By Tina Kramer
For Chris Williams ’14, the fifth time was the charm. After four false starts at college, something finally clicked. Perhaps most important, he crossed paths with Dr. Lucy Laufe, head of the collegewide Honors Program.
"She really guided my focus, showing me new opportunities," says Williams, a cybersecurity major. Laufe recommended that Williams take honors courses, which ultimately led him to the Collegeís Paul Peck Humanities Institute (PPHI), and its unique internship programs for high-achieving students at the Library of Congress, the Smithsonian Institution, and the United States Holocaust Memorial Museum.
In a Class by Themselves
Montgomery College is the only two-year college in the nation that places interns at the three institutions. The internships provide an exceptional opportunity for students to experience the professional environment of world-class museum and library research activities.
Getting that opportunity is far from easy. The application process is rigorous and competitive. Students spend hours completing applications materials and essays, and are interviewed by MC honors faculty members. Only those with the best applications are sent on to the institutions for further consideration.
Once accepted by one of the institutions, interns enroll in a corresponding honors course and are assigned faculty mentors, who meet with the students to discuss internship experiences and progress on a substantial research paper.
The stereotype that the intern makes the coffee and the copies couldn't be further from the truth. Students engage in professionally meaningful tasks, such as collecting, analyzing, and organizing activities; designing and preparing new exhibits; abstracting and archiving academic materials; planning new educational programs; and assisting and guiding museum visitors.
Since its inception in 1998, the program has placed more than 200 students at the three institutions.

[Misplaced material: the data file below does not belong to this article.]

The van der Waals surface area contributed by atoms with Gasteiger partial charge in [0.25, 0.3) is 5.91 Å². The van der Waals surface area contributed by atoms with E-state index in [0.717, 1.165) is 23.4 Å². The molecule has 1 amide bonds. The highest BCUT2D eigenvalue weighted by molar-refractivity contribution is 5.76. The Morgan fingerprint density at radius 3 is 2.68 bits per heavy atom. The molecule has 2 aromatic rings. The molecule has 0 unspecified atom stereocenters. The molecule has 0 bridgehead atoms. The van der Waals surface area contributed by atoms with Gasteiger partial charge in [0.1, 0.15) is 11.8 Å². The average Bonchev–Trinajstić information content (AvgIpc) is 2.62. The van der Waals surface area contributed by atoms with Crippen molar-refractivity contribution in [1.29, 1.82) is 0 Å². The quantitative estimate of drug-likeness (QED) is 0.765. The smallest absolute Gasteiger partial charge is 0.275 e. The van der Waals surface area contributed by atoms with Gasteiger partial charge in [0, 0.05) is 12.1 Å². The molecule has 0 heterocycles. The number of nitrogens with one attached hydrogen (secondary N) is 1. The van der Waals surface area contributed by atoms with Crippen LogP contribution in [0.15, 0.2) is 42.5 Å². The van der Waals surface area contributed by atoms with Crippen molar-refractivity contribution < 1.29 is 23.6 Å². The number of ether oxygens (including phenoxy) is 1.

A New Chapter
Chris Williams worked with Professor Bette Petrides, PPHI internship coordinator, on an internship opportunity at the Library of Congress. His resume caught the eye of Sean Lang, chief information officer at the library, who brought Williams on board.
It's no surprise Lang was interested in the cybersecurity student. Williams is president of the College's Cyberwatch Club, which recently took first place in the community college division of the 2013 Digital Forensics Challenge, sponsored by the US Department of Defense.
Williams worked in the Office of Strategic Initiatives for the IT Security Group's security operations center, where he helped monitor the security of the library's network. He and his team focused on the viruses and malware that the library receives.
"I built a workstation that is used to examine malware in order to fi nd details such as where it came from, who it was targeting, and what its primary function was," says Williams. His internship research paper examined the implications of network security in protecting the intellectual property stored at the library. Williams presented his paper this past March at the Maryland Collegiate Honors Council, following in the footsteps of other former PPHI interns.
Reflecting on his experience, Williams says, "My internship allowed me to practice many of the cybersecurity skills learned in the classroom that translate to real work experience."
And, he adds, "I was asked to stay another six months."
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